This Maths game is a great way to practise addition of small numbers. It is a game for two players and can be a good challenge for adults as well as children. Each player takes it in turn to place a counter over one of the numbers. When a counter is paced on the board the number is added to a joint total. It is a good idea to write the totals down as you go along, so that totals can be checked, or there might be a dispute! Once a counter has been placed it cannot be picked up.
The aim of the game is to make the total come to exactly 31. The player who does so is the winner.
If a player places a counter to make the total over 31 he/she loses.
This is a game of strategy and and there are times when the total can not be reached (perhaps if all the ones have been covered).
This week’s mental arithmetic questions for year 3 cover just multiplication and division. Year 3 is the start of the learning ‘times tables’, and by the end of the year children should be confident with at least the 2, 5 and 10 times tables as well as developing 3x and 4x.
Some teachers argue that children should also learn the ‘division tables’. These are the equivalent facts for division. For example, the dividing by 5 table would go like this:
5 divided by 5 is 1
10 divided by 5 is 2
15 divided by 5 is 3
20 divided by 5 is 4
25 divided by 5 is 5
30 divided by 5 is 6
35 divided by 5 is 7
40 divided by 5 is 8
45 divided by 5 is 9
50 divided by 5 is 10
Although it must be said that children who really know the ‘times tables’ off by heart can very rapidly work out these facts. Whichever way they do it children should be able to answer a question such as; ’16 divided by 2′ in a second or less.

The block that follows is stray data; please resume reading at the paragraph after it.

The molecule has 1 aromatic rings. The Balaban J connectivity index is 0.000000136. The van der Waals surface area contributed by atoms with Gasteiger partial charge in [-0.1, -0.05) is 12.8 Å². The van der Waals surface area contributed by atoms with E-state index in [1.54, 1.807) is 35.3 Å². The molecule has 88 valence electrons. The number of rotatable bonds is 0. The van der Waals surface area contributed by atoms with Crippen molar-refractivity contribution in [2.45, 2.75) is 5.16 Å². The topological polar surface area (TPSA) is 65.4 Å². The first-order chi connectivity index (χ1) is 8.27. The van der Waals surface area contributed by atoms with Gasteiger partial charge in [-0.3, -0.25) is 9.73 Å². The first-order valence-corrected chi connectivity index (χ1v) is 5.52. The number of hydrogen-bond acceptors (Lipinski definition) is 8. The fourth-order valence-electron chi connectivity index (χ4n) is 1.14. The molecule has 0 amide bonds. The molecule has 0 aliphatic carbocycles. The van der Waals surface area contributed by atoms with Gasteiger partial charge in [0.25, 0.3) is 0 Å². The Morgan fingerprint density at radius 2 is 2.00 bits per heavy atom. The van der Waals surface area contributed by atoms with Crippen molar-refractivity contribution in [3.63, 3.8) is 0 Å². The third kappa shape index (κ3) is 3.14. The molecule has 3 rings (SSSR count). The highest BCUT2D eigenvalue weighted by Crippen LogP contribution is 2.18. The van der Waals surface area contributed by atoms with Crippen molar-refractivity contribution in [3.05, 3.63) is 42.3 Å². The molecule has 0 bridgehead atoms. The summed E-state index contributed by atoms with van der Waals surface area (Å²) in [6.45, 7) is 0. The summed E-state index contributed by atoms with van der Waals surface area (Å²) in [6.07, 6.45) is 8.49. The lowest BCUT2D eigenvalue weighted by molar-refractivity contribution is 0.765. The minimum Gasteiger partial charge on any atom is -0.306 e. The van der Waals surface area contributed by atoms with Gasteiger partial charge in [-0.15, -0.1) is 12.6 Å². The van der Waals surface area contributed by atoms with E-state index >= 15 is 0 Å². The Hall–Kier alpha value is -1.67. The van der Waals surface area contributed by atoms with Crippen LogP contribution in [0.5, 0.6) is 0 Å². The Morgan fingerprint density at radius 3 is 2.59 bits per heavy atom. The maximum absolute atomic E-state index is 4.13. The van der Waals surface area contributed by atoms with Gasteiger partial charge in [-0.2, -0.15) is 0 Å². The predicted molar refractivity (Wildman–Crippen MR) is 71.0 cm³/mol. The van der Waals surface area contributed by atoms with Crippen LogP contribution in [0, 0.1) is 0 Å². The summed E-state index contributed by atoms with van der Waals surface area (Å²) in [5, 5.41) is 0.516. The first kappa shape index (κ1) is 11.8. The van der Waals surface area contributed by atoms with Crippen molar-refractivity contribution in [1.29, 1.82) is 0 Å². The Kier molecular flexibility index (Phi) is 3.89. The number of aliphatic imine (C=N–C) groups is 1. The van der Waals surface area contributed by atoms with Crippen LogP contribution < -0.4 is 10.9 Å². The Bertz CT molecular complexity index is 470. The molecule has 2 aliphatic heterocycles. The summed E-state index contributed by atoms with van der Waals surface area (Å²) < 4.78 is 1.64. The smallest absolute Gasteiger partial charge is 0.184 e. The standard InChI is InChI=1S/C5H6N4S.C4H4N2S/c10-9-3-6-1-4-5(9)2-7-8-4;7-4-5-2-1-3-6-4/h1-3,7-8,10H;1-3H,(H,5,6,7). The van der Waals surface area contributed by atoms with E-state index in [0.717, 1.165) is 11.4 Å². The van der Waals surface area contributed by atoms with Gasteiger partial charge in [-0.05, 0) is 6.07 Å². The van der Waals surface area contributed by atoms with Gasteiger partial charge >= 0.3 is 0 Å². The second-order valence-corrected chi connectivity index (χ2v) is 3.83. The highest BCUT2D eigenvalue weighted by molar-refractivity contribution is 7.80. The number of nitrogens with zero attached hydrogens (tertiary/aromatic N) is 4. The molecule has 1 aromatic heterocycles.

Year 3 mental arithmetic_(sets 41 and 42)
Once again the poor performance in maths of many adults rears its head as the charity ‘National Numeracy’ states that almost half of British adults have the maths skills of an 11 year old, or worse. This is a new charity launched today as an organisation to champion the importance of number skills for people of all ages.
Over the last eight years the number of people with the numeracy skills of an eleven year old or worse has increased from 15 million to 17 million (49% of all 16 to 59 year olds.)
The charity also highlights the ‘badge of honour’ that people wear, proudly proclaiming that they are no good at maths, something I have talked about before on several occasions.
Chris Humphries, chairman of National Numeracy and former chief executive of the UK Commission for Employment and Skills, said: “It is simply not acceptable for anyone to say ‘I can’t do maths’.
Lacking maths skills has serious outcomes for people as people with low numeracy skills are twice as likely to be unemployed.
Interestingly, calculators are not blamed,
“Even with calculators they can’t do these problems because they don’t have enough understanding to interpret problems or analyse them,” he said.
Here are questions from the test
1. Screws come in packets of 30. Each bracket needs four screws. What will one packet of screws be enough for?
A: 6 brackets with 3 screws left over;
B: 7 brackets with 2 screws left over;
C: 7 brackets with 3 screws left over;
D: 8 brackets exactly
2. Hasran has planned a new TV cupboard. A TV is 40cm wide and will sit in the middle of a shelf that is 900mm wide. How wide is the gap on each side of the TV?
A: 10cm; B. 25cm; C. 43cm; D. 50cm
3. Match these discounts with the following labels:
1. £300 reduced to £180
2. £240 reduced to 160
3. £350 reduced to £280
A. Amazing 1/3 off!
B. Massive 20% off!
C. Slashed by 30%!
D. Reduced by 40p in the £
Go to National Numeracy Charity
This Year 4 maths worksheet looks quite straightforward, but many children will find it tricky.
Four numbers are shown as well as four addition and subtraction statements with missing numbers. Just put in the missing numbers from the four shown.
With the addition questions the best way to proceed is to look at the units digit of the answer to the number statement. Then look at the four numbers to see which two added together will match the units digit. Check that the answer is correct by adding in a different order or subtracting one number from the answer, to leave the other number.
For the subtraction statements again it is best to look at the units digit, but remembering that an adjustment from the tens might need to be made to reach the correct numbers.
This page can be found in the Year 4 resources, under Using and Applying Maths.
Complete number statements